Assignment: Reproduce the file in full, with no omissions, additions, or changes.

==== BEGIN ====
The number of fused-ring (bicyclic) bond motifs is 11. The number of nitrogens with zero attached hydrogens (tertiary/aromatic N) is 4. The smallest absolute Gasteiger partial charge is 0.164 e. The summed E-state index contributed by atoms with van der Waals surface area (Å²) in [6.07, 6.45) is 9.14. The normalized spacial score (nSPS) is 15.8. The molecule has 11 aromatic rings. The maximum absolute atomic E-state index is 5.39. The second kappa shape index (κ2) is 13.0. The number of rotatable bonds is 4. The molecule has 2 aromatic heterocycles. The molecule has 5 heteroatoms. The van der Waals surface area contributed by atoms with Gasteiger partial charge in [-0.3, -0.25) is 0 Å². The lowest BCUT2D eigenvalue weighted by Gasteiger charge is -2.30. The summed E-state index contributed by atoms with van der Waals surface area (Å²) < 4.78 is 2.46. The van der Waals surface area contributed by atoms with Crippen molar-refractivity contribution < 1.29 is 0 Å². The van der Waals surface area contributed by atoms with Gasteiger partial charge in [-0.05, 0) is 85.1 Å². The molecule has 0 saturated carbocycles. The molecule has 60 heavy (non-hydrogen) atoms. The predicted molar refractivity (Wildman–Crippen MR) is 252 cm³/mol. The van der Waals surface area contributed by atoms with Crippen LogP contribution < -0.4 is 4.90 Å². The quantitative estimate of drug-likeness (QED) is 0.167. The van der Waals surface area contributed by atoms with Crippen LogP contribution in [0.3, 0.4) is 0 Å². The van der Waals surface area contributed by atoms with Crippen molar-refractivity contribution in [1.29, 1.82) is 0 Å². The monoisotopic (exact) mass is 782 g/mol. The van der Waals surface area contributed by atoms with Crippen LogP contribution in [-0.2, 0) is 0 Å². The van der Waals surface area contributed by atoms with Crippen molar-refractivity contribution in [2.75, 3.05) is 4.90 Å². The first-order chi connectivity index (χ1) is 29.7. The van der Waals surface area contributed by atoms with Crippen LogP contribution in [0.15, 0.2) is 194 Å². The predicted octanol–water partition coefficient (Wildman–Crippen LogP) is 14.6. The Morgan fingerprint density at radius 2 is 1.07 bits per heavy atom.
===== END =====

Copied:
The number of fused-ring (bicyclic) bond motifs is 11. The number of nitrogens with zero attached hydrogens (tertiary/aromatic N) is 4. The smallest absolute Gasteiger partial charge is 0.164 e. The summed E-state index contributed by atoms with van der Waals surface area (Å²) in [6.07, 6.45) is 9.14. The normalized spacial score (nSPS) is 15.8. The molecule has 11 aromatic rings. The maximum absolute atomic E-state index is 5.39. The second kappa shape index (κ2) is 13.0. The number of rotatable bonds is 4. The molecule has 2 aromatic heterocycles. The molecule has 5 heteroatoms. The van der Waals surface area contributed by atoms with Gasteiger partial charge in [-0.3, -0.25) is 0 Å². The lowest BCUT2D eigenvalue weighted by Gasteiger charge is -2.30. The summed E-state index contributed by atoms with van der Waals surface area (Å²) < 4.78 is 2.46. The van der Waals surface area contributed by atoms with Crippen molar-refractivity contribution < 1.29 is 0 Å². The van der Waals surface area contributed by atoms with Gasteiger partial charge in [-0.05, 0) is 85.1 Å². The molecule has 0 saturated carbocycles. The molecule has 60 heavy (non-hydrogen) atoms. The predicted molar refractivity (Wildman–Crippen MR) is 252 cm³/mol. The van der Waals surface area contributed by atoms with Crippen LogP contribution < -0.4 is 4.90 Å². The quantitative estimate of drug-likeness (QED) is 0.167. The van der Waals surface area contributed by atoms with Crippen LogP contribution in [0.3, 0.4) is 0 Å². The van der Waals surface area contributed by atoms with Crippen molar-refractivity contribution in [1.29, 1.82) is 0 Å². The monoisotopic (exact) mass is 782 g/mol. The van der Waals surface area contributed by atoms with Crippen LogP contribution in [-0.2, 0) is 0 Å². The van der Waals surface area contributed by atoms with Crippen molar-refractivity contribution in [2.75, 3.05) is 4.90 Å². The first-order chi connectivity index (χ1) is 29.7. The van der Waals surface area contributed by atoms with Crippen LogP contribution in [0.15, 0.2) is 194 Å². The predicted octanol–water partition coefficient (Wildman–Crippen LogP) is 14.6. The Morgan fingerprint density at radius 2 is 1.07 bits per heavy atom.